A funny thing happened on the way to this column. Right when I was ready to accuse Washington Post columnist George Will of building another straw man to tear apart, one of Will's straw men appeared! It's as if Will himself cued it up, as I'll describe in a bit.
Meanwhile don't get me wrong. Will isn't right about a lot. He has long been loose with the facts on environmental issues, denying the causes and effects of resource scarcity, pollution, and climate change. His vision of perpetual economic growth is neoclassical naiveté. He displayed it again with "Calls for doomsday remain unheeded."
Will stubbornly remains a fawning fan of the late perpetual growther Julian Simon. No one likes to criticize the deceased, and Will counts on this and other social conventions to protect himself from critique. (Recently he hid behind society's respect for Native American tribes to shoot at federal government clean-air efforts.) But it's not a fair tactic, I'm not falling for it, and Simon was no saint anyway. Simon's culminating book, Ultimate Resource 2, was the shoddiest semblance of "scholarship" I've ever seen, as I described at length in Shoveling Fuel for a Runaway Train. For Will to stick with Simon after all this time is a red flag over the teeny terrain of his scientific credentials.
Will has even been sucked into the junk-science vortex of Bjorn Lomborg, Simon's disciple and darling of pro-growth propagandists like the Competitive Enterprise Institute. Will thinks "potential U.S. gas resources have doubled in the last six years," as if even potential (not just economic) gas resources can change with technology! No stranger to the use of faulty facts, Will says, "One of [Paul] Ehrlich's advisors, John Holdren, is President Barack Obama's science advisor." In reality it was the other way around: Ehrlich was Holdren's advisor. In other words Will uses a mistaken claim to unleash a twice-removed, guilt-by-association attack, all in one sentence!
Despite the fact that Will has the combined credibility of Barry Bonds and BP Oil on environmental and sustainability affairs, there are reasons for empathizing with him at times. In fact, one reason plopped in my inbox this morning! The sender, a sustainability activist, first quoted from a website of the Center for the Advancement of the Steady State Economy (CASSE). "The CASSE position calls for a desirable solution -- a steady state economy with stabilized population and consumption -- beginning in the wealthiest nations and not with extremist tactics." Then he went on to complain:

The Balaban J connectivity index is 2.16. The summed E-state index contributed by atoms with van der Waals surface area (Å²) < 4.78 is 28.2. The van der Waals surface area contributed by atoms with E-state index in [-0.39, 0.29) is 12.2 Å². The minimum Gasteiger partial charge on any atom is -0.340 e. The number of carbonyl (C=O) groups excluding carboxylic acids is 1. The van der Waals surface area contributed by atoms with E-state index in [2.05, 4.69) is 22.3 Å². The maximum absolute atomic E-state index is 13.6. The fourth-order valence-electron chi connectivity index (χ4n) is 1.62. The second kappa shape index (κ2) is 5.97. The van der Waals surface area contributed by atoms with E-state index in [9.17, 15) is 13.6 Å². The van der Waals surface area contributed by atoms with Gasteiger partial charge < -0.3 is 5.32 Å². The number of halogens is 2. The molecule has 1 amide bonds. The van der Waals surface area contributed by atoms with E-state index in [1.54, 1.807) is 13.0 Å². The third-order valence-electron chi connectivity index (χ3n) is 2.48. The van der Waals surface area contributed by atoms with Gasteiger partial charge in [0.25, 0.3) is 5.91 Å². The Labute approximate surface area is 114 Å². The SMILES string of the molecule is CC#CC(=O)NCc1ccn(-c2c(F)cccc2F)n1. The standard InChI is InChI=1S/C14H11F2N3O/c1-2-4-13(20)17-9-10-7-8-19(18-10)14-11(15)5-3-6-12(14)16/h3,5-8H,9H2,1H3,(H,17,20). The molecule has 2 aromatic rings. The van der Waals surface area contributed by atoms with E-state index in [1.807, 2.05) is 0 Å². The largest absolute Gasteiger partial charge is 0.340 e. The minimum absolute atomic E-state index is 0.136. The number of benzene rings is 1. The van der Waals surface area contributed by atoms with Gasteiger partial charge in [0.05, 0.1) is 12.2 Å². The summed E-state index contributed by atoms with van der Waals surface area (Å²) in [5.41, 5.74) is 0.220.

"Unfortunately, there is no 'desirable solution' -- I wish there were... Industrialism is by its very nature a temporary phenomenon; in the process of perpetuating it we consume the natural resources -- primarily finite, non-replenishing, and increasingly scarce NNRs -- that enable it. Unfortunately the chickens are coming home to roost now -- instead of 1,000 years from now -- and there's nothing that we as a species can or will do about it, except suffer the inevitable consequences."
So when George Will talks pejoratively about "calls for doomsday," he's got that one legitimate point, at least. For someone (a sustainability activist no less) to claim there is no desirable solution to the problem of uneconomic growth is defeatist at best, and patently false besides. Just because a solution -- such as a steady state economy running at optimal size -- is difficult to achieve does not mean it is out of the question or undesirable. What we should all agree on is that perpetual growth is out of the question, and then strive for the best alternative, handling the growing pains (or in this case, the de-growing pains) along the way.
Next, to paint "industrialism" with such a broad brush that it cannot be sustained, period, is another target on the straw man's back. We should expect Mr. Will to hit that bulls-eye every time. First of all, de-industrializing is no panacea; it's easy to envision an unsustainable, non-industrial economy hell-bent on growth. More to the point, who is to say we cannot sustain some industrial capital and production, especially with the use of renewable resources (picture a sawmill running on hydropower), for such a very long time that no one would consider it unsustainable. The problem is perpetual growth -- always expanding the capital base and trying to produce more -- regardless of the mechanical means by which that growth occurs.
And then, to top it off with, "there's nothing that we as a species can or will do about it, except suffer the inevitable consequences," almost makes me wonder who is farther from the truth: Will or the sustainability activist. After all, the activist is either not doing anything "about it" after all -- ironic for an activist -- or considers himself too exceptional to be part of the human species. But he doesn't speak for we who advance a desirable solution rather than sitting on our doomed derrières while denigrating the human race.
I never thought I'd agree with George Will on a matter of sustainability, but I'll admit one thing: The caricatures he constructs are not always comprised of straw. It's true that he litters the papers with doomsday straw, but some sustainability activists pick it up and wear it.